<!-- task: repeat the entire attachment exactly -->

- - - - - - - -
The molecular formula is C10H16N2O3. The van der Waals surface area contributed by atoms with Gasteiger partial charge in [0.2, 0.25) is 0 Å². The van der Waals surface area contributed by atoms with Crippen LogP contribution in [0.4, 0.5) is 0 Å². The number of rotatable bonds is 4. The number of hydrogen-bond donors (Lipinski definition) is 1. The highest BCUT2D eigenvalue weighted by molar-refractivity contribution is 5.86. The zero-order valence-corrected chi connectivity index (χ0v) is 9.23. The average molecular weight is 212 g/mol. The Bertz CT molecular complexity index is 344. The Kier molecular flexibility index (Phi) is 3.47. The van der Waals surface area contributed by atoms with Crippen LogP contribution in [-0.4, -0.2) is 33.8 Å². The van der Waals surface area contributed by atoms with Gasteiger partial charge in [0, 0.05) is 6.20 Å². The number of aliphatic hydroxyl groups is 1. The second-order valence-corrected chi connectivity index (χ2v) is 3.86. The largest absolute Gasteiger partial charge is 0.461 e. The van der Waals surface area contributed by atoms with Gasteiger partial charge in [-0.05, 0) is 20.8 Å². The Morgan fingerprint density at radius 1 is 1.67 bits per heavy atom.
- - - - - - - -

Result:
The molecular formula is C10H16N2O3. The van der Waals surface area contributed by atoms with Gasteiger partial charge in [0.2, 0.25) is 0 Å². The van der Waals surface area contributed by atoms with Crippen LogP contribution in [0.4, 0.5) is 0 Å². The number of rotatable bonds is 4. The number of hydrogen-bond donors (Lipinski definition) is 1. The highest BCUT2D eigenvalue weighted by molar-refractivity contribution is 5.86. The zero-order valence-corrected chi connectivity index (χ0v) is 9.23. The average molecular weight is 212 g/mol. The Bertz CT molecular complexity index is 344. The Kier molecular flexibility index (Phi) is 3.47. The van der Waals surface area contributed by atoms with Crippen LogP contribution in [-0.4, -0.2) is 33.8 Å². The van der Waals surface area contributed by atoms with Gasteiger partial charge in [0, 0.05) is 6.20 Å². The number of aliphatic hydroxyl groups is 1. The second-order valence-corrected chi connectivity index (χ2v) is 3.86. The largest absolute Gasteiger partial charge is 0.461 e. The van der Waals surface area contributed by atoms with Gasteiger partial charge in [-0.05, 0) is 20.8 Å². The Morgan fingerprint density at radius 1 is 1.67 bits per heavy atom.